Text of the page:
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The 70% Club Social Hall, Trinity University, 125 Michigan Avenue NE (Note: The performance changed rooms within the Main Hall at Trinity; they have signs to direct you.)
Remaining Performance: Saturday, July 26 @ 7:30 PM
They say: “Can a woman find lasting love these days — especially a black woman? Can two people stay together “’til death do us part”? As a couple prepares to say “I Do”, these issues are explored. Will Cynthia and Chris save their marriage? Will Deanna make it out of the 70% Club?”
Brett’s take: Deanna and Jackson are about to get married, but he might have cold feet, or possibly a secret that he’s worried will ruin their marriage. Chris is not sure he wants to stay with Cynthia after five years of marriage. Deanna’s friends, including a backstabbing roommate, her sassy mother and a gay man, are preparing for the big event.
You might be able to see from the synopsis, but “The 70% Club” is not a play. It is a Hollywood romantic comedy on a stage. That’s not a judgment; the play follows the familiar structures and keeps with the tropes almost exactly. Considering romantic comedies usually take several Hollywood screenwriters and script doctors to put together, it is impressive that Mary McCallum constructed this on her own – and more so that she then puts in a necessarily likeable appearance playing Deanna, a lead role.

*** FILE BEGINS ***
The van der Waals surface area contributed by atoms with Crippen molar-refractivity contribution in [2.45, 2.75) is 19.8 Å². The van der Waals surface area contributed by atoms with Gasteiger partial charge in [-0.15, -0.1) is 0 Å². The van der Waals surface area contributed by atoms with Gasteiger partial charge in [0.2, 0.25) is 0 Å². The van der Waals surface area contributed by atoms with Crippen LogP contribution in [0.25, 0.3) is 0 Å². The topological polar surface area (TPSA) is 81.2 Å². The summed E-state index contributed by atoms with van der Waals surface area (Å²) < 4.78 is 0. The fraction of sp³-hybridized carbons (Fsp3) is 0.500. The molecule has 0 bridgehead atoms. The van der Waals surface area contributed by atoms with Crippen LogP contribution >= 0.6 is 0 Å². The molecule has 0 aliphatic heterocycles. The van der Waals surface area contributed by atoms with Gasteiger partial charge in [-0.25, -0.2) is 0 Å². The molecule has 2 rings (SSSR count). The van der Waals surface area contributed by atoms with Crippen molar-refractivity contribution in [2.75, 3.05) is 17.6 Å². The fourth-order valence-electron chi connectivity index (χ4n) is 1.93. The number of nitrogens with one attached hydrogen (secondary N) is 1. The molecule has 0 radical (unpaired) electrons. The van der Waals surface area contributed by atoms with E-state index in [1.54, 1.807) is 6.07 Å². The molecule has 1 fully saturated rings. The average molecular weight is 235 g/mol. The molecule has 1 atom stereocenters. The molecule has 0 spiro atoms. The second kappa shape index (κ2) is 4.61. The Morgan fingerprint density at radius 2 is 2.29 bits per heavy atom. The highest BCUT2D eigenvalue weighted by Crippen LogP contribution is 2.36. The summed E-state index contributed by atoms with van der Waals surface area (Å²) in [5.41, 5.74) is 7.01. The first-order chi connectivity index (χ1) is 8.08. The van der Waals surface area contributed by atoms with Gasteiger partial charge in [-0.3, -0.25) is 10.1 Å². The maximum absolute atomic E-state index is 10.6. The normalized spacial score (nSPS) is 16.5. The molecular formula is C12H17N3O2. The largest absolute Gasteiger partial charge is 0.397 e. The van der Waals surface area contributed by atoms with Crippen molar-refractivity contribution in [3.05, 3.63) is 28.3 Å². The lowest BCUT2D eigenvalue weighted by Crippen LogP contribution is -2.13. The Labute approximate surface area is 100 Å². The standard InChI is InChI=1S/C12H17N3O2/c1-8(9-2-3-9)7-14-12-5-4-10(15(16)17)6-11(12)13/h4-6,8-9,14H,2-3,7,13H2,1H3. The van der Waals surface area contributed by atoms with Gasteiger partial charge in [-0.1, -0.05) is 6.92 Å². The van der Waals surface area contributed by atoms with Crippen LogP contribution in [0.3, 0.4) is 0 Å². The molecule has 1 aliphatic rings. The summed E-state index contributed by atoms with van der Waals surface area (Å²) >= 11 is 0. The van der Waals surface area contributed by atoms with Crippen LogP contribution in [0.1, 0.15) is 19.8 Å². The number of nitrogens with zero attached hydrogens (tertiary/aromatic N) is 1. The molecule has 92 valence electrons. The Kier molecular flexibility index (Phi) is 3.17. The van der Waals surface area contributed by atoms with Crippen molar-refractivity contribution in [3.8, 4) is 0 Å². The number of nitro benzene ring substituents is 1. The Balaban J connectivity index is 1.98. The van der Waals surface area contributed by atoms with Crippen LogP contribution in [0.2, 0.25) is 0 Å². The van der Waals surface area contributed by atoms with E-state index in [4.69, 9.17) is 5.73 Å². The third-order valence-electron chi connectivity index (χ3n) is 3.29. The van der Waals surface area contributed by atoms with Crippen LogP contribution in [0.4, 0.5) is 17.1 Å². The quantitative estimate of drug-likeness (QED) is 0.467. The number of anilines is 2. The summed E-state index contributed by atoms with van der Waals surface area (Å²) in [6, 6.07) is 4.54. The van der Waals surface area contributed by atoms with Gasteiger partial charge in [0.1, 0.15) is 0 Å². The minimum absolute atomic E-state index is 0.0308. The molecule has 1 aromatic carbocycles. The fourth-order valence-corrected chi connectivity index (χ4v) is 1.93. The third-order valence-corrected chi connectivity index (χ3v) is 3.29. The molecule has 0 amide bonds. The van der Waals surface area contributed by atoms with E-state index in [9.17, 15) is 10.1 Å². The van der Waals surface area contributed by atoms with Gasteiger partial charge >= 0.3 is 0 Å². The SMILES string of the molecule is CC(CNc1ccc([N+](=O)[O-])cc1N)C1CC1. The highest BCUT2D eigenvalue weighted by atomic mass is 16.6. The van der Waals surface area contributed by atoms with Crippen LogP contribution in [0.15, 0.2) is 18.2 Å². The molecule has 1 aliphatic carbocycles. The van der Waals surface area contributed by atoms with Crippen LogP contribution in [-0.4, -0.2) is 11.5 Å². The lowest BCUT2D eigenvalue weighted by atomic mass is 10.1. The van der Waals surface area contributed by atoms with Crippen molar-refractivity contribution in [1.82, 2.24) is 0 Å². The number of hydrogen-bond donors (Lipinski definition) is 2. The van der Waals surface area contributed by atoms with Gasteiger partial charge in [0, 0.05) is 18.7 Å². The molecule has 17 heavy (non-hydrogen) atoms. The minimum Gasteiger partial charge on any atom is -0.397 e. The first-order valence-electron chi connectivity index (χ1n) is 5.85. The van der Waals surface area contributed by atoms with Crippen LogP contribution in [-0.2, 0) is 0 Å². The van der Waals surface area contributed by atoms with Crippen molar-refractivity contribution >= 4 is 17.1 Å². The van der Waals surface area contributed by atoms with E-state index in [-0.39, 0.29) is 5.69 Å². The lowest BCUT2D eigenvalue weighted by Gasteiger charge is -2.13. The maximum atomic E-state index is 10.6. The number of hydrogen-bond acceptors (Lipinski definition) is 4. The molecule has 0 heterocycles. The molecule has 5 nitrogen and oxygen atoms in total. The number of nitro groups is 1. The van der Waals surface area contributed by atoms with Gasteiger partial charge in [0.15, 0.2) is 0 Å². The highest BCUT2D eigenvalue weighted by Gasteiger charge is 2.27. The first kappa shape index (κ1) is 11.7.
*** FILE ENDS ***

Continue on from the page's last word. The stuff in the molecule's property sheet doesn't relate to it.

Actually, the script occasionally dips its toes into darker waters, as at the end of each act. The title is a reference to a New York Times article which reported 70% of black women are without a spouse; although producing company Sista Style Productions “prides itself on providing quality and relevant theatre” only during a scene at Deanna’s bachelorette party (the overall highlight of the evening) does the play actually tackle the subject with any interest.
The actors all acquit themselves well, particularly Jene India who effecitvely plays against her apparent youth to portray Deanna’s mother. If not for the awkwardness of the musical cues covering transitions, this could very well be filmed and put on screen as part of TInseltown’s menu of romantic comedies. The play is performed in a massive, echoey ballroom; the sumptuous decor actually matches the plush set (no set designer is credited), although the venue has no place for lighting whatsoever, and thus overhead lights remain on the whole time. The actors effectively project above their own echoing and the din of an air conditioner.
See it if: You like romantic comedies.
Skip it if: You don’t. (Sometimes these things are simple.)